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Marine cargo policy requires careful navigation



Seafarers' insurers should work with a knowledgeable broker to maximize their coverage and strengthen their hand in the event of a dispute, according to Joshua Gold, a New York-based partner at Anderson Kill P.C.

Mr. Gold spoke during a Monday session at the Risk & Insurance Management Society Inc's 2021 conference, which was practically held.

Anachronistic policy language, lack of uniformity over forms of coverage and shorter restrictions are key issues as policyholders for sea freight. must navigate, Gold said.

One of the oldest clauses on sea freight insures "concerns the adventures and dangers that this company is content to carry and take on, they are of the seas, fires, attacking thieves, piers, masters and sailors, and all others similar dangers, losses and accidents that have, or will cause damage, disadvantage or damage to the insured goods or any part thereof, he said.

Even if this type of language persists, policyholders for sea freight should insist that the forms of insurance have all the language of risk that is similar to what one would see in a commercial real estate policy, said Gold.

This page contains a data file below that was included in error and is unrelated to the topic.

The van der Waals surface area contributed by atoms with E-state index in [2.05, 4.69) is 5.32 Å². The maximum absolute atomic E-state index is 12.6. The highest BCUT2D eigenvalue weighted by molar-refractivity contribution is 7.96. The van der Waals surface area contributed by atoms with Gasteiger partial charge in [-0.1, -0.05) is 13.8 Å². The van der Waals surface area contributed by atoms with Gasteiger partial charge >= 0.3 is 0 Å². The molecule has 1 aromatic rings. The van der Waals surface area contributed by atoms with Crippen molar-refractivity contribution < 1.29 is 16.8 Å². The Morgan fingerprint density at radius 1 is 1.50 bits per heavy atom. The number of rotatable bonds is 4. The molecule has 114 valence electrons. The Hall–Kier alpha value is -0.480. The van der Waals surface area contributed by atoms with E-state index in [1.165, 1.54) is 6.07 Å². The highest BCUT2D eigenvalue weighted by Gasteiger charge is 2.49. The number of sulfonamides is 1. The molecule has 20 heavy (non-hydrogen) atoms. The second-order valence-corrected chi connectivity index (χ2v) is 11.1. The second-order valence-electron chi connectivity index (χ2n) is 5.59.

"Go into the details of what f ine pressure can mean. It is good to work with your broker to get the most comprehensive language you can, he says.

Other important insurance clauses that you need to look for are lawsuit and work coverage, accident coverage and fraudulent bills of lading. Policyholders should work with an experienced broker to reveal variations in language that may limit the scope, Gold says.

"Get the widest version you can. It's often worth extra premium money and leg work to compare the store and find the best form of coverage you can," he says. "Many of the insurances in the first party sector will try to limit the time a policyholder has to initiate coverage disputes in the event of a dispute and the insurer refuses to pay the claim," he says.

These time limits can be much shorter than the six-year clause under New York law, he said.

According to a marine insurance doctrine called "uberrimae fidei" ̵

1; the duty of good faith – insurers will argue that the policyholder must provide all the information that may be crucial to their insurance decision, but which was not necessarily asked for, Gold said.

"This is an area where some insurers may take a very aggressive approach to an otherwise covered claim and try to repeal the insurance policy to avoid paying a claim," he said.


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